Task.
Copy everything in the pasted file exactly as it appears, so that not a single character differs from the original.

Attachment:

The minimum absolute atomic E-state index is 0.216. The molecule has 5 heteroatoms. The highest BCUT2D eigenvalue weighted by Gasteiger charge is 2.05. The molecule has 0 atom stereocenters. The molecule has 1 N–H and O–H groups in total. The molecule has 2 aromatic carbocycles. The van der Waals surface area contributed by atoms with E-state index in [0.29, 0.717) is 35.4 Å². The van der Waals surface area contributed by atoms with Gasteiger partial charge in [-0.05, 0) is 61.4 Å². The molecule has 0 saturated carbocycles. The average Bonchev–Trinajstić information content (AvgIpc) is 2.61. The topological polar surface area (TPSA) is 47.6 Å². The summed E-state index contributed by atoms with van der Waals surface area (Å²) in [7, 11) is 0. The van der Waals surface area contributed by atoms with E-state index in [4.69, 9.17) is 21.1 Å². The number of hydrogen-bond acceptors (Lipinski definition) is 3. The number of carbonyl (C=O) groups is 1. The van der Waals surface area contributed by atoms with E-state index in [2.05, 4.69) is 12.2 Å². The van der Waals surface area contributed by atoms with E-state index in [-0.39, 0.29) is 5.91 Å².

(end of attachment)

The minimum absolute atomic E-state index is 0.216. The molecule has 5 heteroatoms. The highest BCUT2D eigenvalue weighted by Gasteiger charge is 2.05. The molecule has 0 atom stereocenters. The molecule has 1 N–H and O–H groups in total. The molecule has 2 aromatic carbocycles. The van der Waals surface area contributed by atoms with E-state index in [0.29, 0.717) is 35.4 Å². The van der Waals surface area contributed by atoms with Gasteiger partial charge in [-0.05, 0) is 61.4 Å². The molecule has 0 saturated carbocycles. The average Bonchev–Trinajstić information content (AvgIpc) is 2.61. The topological polar surface area (TPSA) is 47.6 Å². The summed E-state index contributed by atoms with van der Waals surface area (Å²) in [7, 11) is 0. The van der Waals surface area contributed by atoms with E-state index in [4.69, 9.17) is 21.1 Å². The number of hydrogen-bond acceptors (Lipinski definition) is 3. The number of carbonyl (C=O) groups is 1. The van der Waals surface area contributed by atoms with E-state index in [2.05, 4.69) is 12.2 Å². The van der Waals surface area contributed by atoms with E-state index in [-0.39, 0.29) is 5.91 Å².